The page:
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"Hindsights"

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Mary Evans: Cowgirl Icon

By Michael Barr
Michael Barr
The cowboy is arguably the most familiar character in American popular culture, but the cowgirl is a horse of a different color. Most of us have a glossy image of a cowgirl in rhinestones and a fringed jacket, but that image is a myth crafted by television and the movies. Women who grew up working cattle for a living had a little less sparkle and a little more grit.

Mary Taylor was a real Texas cowgirl. She was a lady who was the equal of just about any man when it came to riding, roping and running a ranch.

She was born on November 11, 1853 on a farm near Centerville in Leon County, Texas. Her parents died when Mary was young. An aunt from Willow City took Mary in and raised her.

Mary had two younger brothers who grew up to be famous cowboys. Baxter Taylor's specialty was bustin' broncs. Buck Taylor became a star in Buffalo Bills' Wild West Show. He was the subject of dime novels. People all over North America and Europe knew him as the King of the Cowboys.

Sister Mary could do just about anything around the ranch her brothers could do. By the time she was 13 she could rope steers and ride broncs. She was a crack shot with a rifle.

Like her brothers she liked to show off. A newspaper story told of the time she rode a paint horse to the top of Enchanted Rock.

On October 12, 1870 Mary Taylor, age 16, married Thomas Andrew Evans, a 36 year old Confederate veteran and stock raiser.

Mary and Tom lived and worked on the William Shelton Ranch on Crabapple Creek, 5 miles from Willow City. A few years later they started their own cattle ranch near Nebo Mountain, 3 miles north of Eckert in northeast Gillespie County.

The 1870s were the days of the open range and the Hoo Doo War. Outlaws and rustlers roamed the Hill Country. It was a tough time to be in the cattle business.

Mary worked day and night to keep the ranch afloat. She cooked, kept the house and worked cattle. She milked up to 35 cows a day. She gave birth to 9 children. I wonder where she found the time.

When her husband died in 1900, Mary added ranch manager to her resume.

Her skills on horseback were known all over the Hill Country. The Fredericksburg Standard described her as "an expert horsewoman" who "knew the range as well or better than any of the ranchmen of her section. She was a typical western lady and the stranger within her gates was always given a cordial welcome and true western hospitality."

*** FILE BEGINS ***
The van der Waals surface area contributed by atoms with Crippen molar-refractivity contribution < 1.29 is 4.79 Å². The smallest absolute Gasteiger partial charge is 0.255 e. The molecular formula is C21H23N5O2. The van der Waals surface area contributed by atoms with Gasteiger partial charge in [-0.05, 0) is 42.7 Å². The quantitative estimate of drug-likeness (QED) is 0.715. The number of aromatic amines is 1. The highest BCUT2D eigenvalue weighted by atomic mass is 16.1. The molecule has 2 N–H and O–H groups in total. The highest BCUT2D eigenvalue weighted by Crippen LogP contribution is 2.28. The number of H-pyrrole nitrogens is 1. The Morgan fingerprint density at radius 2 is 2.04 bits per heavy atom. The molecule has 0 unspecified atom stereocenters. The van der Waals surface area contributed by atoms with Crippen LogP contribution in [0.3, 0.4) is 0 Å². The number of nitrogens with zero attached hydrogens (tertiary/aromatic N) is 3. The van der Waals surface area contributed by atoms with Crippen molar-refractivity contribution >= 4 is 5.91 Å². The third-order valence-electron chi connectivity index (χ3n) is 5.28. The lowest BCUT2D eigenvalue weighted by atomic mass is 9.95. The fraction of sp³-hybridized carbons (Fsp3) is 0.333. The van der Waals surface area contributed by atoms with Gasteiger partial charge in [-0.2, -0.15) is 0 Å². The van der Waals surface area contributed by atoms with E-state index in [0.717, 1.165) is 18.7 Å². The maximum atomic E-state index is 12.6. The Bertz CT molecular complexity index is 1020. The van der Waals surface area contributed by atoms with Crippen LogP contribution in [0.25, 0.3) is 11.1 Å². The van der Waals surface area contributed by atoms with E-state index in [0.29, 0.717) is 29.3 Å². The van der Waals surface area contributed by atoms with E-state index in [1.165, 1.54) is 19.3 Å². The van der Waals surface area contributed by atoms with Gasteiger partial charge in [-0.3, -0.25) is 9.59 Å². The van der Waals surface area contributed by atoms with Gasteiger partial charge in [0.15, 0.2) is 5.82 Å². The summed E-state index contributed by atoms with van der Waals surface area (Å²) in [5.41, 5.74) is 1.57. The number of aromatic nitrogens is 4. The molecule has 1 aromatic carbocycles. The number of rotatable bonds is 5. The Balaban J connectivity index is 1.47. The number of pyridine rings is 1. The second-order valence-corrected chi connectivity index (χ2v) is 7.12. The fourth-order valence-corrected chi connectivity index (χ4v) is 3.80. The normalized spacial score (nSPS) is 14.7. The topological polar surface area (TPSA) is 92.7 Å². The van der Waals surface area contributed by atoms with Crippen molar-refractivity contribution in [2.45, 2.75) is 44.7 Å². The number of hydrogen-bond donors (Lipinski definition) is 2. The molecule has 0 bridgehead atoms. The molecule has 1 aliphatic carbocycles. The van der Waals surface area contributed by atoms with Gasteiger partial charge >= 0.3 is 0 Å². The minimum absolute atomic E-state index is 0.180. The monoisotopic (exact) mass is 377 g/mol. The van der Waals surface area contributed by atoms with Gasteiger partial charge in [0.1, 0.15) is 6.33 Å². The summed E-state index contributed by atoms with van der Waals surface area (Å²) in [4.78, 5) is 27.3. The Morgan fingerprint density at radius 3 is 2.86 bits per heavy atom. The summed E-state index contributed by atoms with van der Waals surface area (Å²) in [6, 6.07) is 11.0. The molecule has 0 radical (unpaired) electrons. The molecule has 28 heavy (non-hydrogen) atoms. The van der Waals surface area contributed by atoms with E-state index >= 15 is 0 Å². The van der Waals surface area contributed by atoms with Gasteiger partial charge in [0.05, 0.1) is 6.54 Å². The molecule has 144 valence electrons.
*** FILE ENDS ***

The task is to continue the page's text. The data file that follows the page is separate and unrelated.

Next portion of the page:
Early in the morning on September 10, 1918 Mary started for Fredericksburg in a hack pulled by a team of horses. She got to town around 11 o'clock, bought seed wheat and a load of groceries and was on her way back to the ranch by noon.

Her children expected her return by mid-afternoon, and when she was late, her son Louis went looking for her.

Just after sundown Louis found his mother lying dead in a pasture about two miles from the ranch. Groceries were scattered over the pasture. The horses grazed quietly a short distance away still hitched to the hack. There was no evidence of a runaway or foul play.

Justice A. W. Petmecky of Fredericksburg held an inquest at the scene. The coroner ruled death by accident. Mary Evans had asthma, and the best guess was that she had an asthma attack and fell from the vehicle. One of the rear wheels rolled over her.
TX - Mary Evans' Tombstone in Willow City Cemetery
Mary Evans' Tombstone in Willow City Cemetery
Photo courtesy Michael Barr, November 2018
Joe Schaetter & Son of Fredericksburg prepared the body for burial at Willow City Cemetery. "The death of Mrs. Evans," a writer for the Fredericksburg Standard lamented, "marks the passing of one of the most picturesque characters in this section of Texas."

Cowboy heroes in popular culture are too numerous to count, but cowgirls icons are few and far between. Mary Taylor Evans of Willow City was one of them.
TX - Willow City Cemetery
Willow City Cemetery
Photo courtesy Michael Barr, November 2018
Michael Barr
"Hindsights" December 30, 2018 Column

Sources:
"A Smart Cow-Woman," The San Saba News, July 5, 1889.
"Fredericksburg Woman Is Found Dead By Roadside," San Antonio Express, September 13, 1918.
"Twenty-Three Years Ago," Fredericksburg Standard, September 18, 1941.
"Found Dead In Road," Fredericksburg Standard, September 14, 1918.
"Enchanted Rock Scene Of Famed Battle Between Rangers And Indians," Fredericksburg Standard, May 1, 1946.

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